And why should they?

When EU Commission President Manuel Barroso likened the developing EU as a creation "to the organisation of an empire", we must remember that in empires, it is the bureaucrat, businessman and politician who prosper.

Not you or I

Lisbon and the Environment - 'Promoting' Change, Rewarding Business

When we come to the environment and what the Lisbon Treaty has to say in this regard, we again see rhetoric and vagueness but very, very little by way of substance. And to be honest - we shouldn't really have expected much more.

The Lisbon Treaty section on the environment includes a brief passage on the special significance of climate change. This article ( Art. 191.1 TFEU - consolidated text produced by the Institute of International European Affairs ), if adopted, would commit the EU to "promoting measures at international level to deal with regional or worldwide environmental problems, and in particular combating climate change" .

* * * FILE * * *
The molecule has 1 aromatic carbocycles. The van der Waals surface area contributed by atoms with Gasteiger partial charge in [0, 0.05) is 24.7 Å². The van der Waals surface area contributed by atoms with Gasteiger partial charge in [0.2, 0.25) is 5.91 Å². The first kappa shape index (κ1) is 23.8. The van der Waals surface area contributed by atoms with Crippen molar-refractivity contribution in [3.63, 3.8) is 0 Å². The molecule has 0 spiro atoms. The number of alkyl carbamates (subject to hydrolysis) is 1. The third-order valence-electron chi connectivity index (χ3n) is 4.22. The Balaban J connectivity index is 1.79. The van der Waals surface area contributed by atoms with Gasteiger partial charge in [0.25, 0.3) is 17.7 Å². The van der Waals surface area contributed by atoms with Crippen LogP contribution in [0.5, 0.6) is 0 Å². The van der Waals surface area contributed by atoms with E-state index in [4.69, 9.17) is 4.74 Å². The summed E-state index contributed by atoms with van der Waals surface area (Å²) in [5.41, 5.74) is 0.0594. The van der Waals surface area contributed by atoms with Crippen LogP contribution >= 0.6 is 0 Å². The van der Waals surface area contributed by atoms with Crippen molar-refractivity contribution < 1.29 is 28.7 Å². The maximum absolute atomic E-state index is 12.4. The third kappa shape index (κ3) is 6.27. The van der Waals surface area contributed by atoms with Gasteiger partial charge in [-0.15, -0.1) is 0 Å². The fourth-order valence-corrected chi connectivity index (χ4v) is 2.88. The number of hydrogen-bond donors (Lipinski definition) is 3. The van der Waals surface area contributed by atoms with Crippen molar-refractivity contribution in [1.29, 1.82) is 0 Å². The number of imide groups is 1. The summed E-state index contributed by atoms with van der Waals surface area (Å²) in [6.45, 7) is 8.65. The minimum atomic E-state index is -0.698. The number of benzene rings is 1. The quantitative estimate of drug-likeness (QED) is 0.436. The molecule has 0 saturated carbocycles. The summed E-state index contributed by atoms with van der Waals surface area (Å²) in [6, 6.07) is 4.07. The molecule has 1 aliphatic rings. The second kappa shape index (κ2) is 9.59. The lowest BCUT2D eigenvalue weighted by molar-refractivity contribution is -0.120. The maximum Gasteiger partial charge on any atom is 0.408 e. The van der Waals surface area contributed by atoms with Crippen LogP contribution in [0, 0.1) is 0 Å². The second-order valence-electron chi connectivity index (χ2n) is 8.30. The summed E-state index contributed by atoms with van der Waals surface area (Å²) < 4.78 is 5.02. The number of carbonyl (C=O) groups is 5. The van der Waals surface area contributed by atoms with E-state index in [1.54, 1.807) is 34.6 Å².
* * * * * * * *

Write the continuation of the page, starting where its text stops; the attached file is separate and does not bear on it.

But no new authority to make decisions in this area has been introduced in the Treaty. All measures such as they exist, derive from previous EU treaties and policies.

One interpretation of the climate change reference - that of the 10 th report of the British House of Lords Select Committee on European Union ( 10.11), - notes that "the introduction into the Treaty of a specific reference to climate change is of strategic rather than legal significance."

So - on the one hand we have vague and very brief references to 'promoting' measures to combat climate change while at the very same time EU policies in the areas of agriculture, transportation and trade do nothing to reduce greenhouse gas emissions. Indeed the recent announcement by the EU Commission that EU states will have to make a 20 per cent cut in greenhouse gases by 2020 makes huge concessions to cement, steel and aluminium companies.

Indeed, EU priorities were summed up by EU enterprise commissioner Guenter Verheugen when he said: "I am all for setting an example for the rest of the world. But I am against committing economic suicide." ( Vote NO for a Democratic, Social and Demilitarised Europe , CAEUC).

This is the conflict at the heart of EU deliberations on the environment. This conflict has not been addressed in the Treaty: